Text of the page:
When I have thought about why I train, I have had different answers at different places in my journey. All obvious “health and hotness” benefits aside, the one I’ve landed on is simple: To be strong. To be able to live life as strongly as possible. The effects of working out translate into everyday life as we carry bags, lift children—we push, we reach—well, you get it.
But here’s one I never thought of before: Train for when you’re injured. What?
Recipe for Disaster
While preparing Rice Krispies treats in preparation for having friends over to watch the debates, I dropped a kitchen knife on my foot, severing a tendon in my foot. I required surgery to repair the tendon, which had me in a splint, then a cast for a total of 5 weeks. (While I know there are some ironic and humorous puns in all of this—it’s too soon.)
Post Surgery PT Prescription: Walker + Opioids
The surgery appeared to be successful, and as an outpatient, I was released a couple of hours later, with my leg in a splint. The PT at the hospital decided that a walker would be the best choice over crutches, because “Crutches are fine when you’re 30” and “They require upper body strength.” (I am available to rant about my exchange with that PT at any time, and will likely be ranting about it for years to come. Feel free to contact me privately.)
So I went home with Percocet and a walker, and clear instructions to not bear any weight on the foot, and to sit down to get up the two steps to the living room.
The Real Prescription
I was never so grateful for my workouts as during this time. As it turns out, the real prescription involved getting strong pre-injury. Here are 5 ways my consistent practice of strength training has aided me since my injury:
1. Upper Body Strength
Who would have guessed, but swimming and lifting weights gave me upper body strength! News Flash: When you are using a walker as crutches, it helps to have upper body strength. In fact, I suggest that you need even more upper body strength using a walker like crutches, because you don’t have your armpits to help distribute the load. I definitely used the strength in my back and my arms to get around. (And the lack of armpit irritation made the walker an okay choice.)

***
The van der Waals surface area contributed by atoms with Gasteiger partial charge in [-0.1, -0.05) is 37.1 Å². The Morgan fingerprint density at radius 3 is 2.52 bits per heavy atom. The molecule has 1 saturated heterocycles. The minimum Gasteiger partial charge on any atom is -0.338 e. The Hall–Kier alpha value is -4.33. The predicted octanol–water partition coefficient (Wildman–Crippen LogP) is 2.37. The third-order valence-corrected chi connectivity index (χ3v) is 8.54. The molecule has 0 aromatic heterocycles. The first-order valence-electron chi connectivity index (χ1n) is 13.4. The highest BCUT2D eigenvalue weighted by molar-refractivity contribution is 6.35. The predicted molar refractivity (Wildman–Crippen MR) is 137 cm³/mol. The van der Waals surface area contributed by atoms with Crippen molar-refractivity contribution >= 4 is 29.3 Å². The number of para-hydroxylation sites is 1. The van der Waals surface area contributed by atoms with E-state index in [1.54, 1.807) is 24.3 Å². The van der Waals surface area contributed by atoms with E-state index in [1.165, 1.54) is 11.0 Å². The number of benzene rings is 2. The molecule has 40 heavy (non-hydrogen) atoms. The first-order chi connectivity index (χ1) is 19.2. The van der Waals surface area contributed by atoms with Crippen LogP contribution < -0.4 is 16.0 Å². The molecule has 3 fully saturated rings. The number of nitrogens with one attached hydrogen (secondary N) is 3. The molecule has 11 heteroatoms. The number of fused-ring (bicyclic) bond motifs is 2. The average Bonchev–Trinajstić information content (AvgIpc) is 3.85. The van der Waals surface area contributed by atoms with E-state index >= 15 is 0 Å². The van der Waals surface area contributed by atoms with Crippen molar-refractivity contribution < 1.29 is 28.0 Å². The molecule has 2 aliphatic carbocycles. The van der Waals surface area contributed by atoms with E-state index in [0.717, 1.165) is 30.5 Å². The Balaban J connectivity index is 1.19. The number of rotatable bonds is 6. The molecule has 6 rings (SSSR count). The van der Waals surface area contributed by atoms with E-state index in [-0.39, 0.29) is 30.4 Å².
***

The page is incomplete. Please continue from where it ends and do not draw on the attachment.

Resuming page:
Remember my instructions to get up the steps by sitting down and then using a chair to hoist myself up? Well, it was awkward and weird. And I ended up with my other knee being bruised. It doesn’t hurt to have Harold Gibbons as your son-in-law to come up with a solution: “Why don’t you just hop up?” So, I did. Working out meant that my legs and ankles were strong, and this made my recovery with my two stairs much smoother.
See that guard dog in the photo? Well, she needs to eat twice a day. When Harold watched me put her food bowl down, he said, “Nice single leg dead lift!” That’s right—being able to do a single leg deadlift on the uninjured leg was the way to go. Who knew?
Sitting all the time with your leg elevated may not be the best thing for your back. To counter that, I did deadbugs every day. This kept my core strong, and it kept my back from becoming sore from all the sitting.
My patience muscle is weak. But to recover, it’s a good idea to have that muscle more developed. My suggestion: The same way we are reminded that training is like farming, it helps to remember that recovery is the same way. It just doesn’t happen overnight.
Mic Knife Drop
You know when you’re not committed to something you say, “I’m not married to it.”
After all these years, my body and I are pretty much married. We have taken vows—in sickness and in health.
At MFF, we have an amazing training team to remind us that proper form helps prevent injury. But what if you’re injured outside the gym?
So am I saying to train for when you’re injured? That’s way too pessimistic. How about train for everything? For sickness and health.
For all the times of our lives when being physically strong is the best prescription.
Ready to buff up your strength training practice so you’re ready for anything? Sign up for a 30-Day Trial Membership at Mark Fisher Fitness today!